BIARRITZ, France (AP) — Leaders of the Group of Seven are arriving for a working meeting focused on looming threats to the global economy.
U.S. President Donald Trump and the leaders of the other G-7 countries, France, Britain, Italy, Japan, Germany, Canada as well as the European Union were expected to discuss the spread of trade disputes, notably the U.S. trade war with China.
Sunday’s gathering in the French seaside resort of Biarritz comes on the heels of the first face-to-face meeting between Trump and British Prime Minister Boris Johnson, who is hoping for a quick trade accord with the United States as Britain’s exit from the European Union approaches.
U.S. President Donald Trump has offered British Prime Minister Boris Johnson a boost, saying he’s the “right man” to deliver Brexit.
Speaking on the sidelines of the Group of Seven summit in France, Trump was asked what his advice was for Britain’s departure from the European Union.
Trump responded: “He needs no advice. He is the right man for the job.”
Johnson replied that the president was “on message there.”
The much-anticipated meeting was the first since Johnson took Britain’s top job last month. The pair met for a working breakfast on Sunday after being photographed on Saturday night walking and talking on the margins of the summit.
Johnson desperately needs a U.S. trade deal post-Brexit, as Britain will lose its easy access to the EU’s single market.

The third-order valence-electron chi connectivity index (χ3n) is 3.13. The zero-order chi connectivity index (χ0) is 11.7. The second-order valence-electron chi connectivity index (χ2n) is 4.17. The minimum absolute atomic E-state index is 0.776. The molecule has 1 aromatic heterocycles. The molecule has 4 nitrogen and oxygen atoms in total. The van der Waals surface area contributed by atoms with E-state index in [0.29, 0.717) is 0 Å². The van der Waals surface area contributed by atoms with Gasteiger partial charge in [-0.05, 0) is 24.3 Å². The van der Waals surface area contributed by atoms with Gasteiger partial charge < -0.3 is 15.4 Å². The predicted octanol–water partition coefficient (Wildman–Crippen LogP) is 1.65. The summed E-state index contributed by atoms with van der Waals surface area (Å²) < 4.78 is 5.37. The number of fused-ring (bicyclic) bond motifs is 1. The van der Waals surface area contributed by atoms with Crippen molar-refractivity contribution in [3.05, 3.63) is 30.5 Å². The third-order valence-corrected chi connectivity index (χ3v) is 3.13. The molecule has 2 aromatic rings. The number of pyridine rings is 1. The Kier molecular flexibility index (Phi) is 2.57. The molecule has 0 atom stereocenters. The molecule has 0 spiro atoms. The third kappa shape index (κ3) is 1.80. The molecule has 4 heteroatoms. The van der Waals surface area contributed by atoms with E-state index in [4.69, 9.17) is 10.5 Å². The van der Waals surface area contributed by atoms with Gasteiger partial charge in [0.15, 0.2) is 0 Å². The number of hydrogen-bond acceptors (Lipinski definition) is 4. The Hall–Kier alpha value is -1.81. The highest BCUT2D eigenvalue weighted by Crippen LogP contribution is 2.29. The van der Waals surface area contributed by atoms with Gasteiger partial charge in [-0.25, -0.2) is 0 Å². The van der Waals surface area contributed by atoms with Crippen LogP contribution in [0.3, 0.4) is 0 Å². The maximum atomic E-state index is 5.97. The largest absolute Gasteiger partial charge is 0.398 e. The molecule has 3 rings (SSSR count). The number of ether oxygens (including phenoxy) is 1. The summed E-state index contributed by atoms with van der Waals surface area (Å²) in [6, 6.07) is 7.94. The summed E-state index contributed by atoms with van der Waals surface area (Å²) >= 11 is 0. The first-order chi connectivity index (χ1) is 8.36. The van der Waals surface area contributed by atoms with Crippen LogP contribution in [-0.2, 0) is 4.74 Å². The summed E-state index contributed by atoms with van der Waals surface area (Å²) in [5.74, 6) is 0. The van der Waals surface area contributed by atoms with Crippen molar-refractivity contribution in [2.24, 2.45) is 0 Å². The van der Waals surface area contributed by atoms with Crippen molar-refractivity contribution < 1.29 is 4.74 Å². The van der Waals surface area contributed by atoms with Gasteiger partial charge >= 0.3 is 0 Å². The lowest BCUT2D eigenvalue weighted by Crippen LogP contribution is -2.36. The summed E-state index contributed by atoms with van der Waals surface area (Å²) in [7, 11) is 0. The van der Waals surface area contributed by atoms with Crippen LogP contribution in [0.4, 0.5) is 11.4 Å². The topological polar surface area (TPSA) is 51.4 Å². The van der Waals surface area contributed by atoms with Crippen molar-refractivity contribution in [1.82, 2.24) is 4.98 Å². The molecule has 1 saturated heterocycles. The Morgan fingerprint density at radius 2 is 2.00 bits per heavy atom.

Leaders of major world economies are meeting to discuss the shaky world economy amid trade disputes and uncertainty over U.S. President Donald Trump’s policies.
Trump tried to play down tensions among Group of Seven leaders after they had dinner Saturday in the southwest French resort of Biarritz. He is worried that the global economic slowdown is spreading to the U.S. before next year’s elections.
The G-7 leaders are meeting Sunday morning to focus on what they can do together to boost the economy. They include the heads of Britain, France, Germany, Japan, Canada and Italy.
Disputes on trade have unsettled the global economy because businesses don’t know where tariffs will be imposed.
Anti-capitalist protesters also plan demonstrations Sunday after clashing with police near Biarritz on the summit’s opening day Saturday.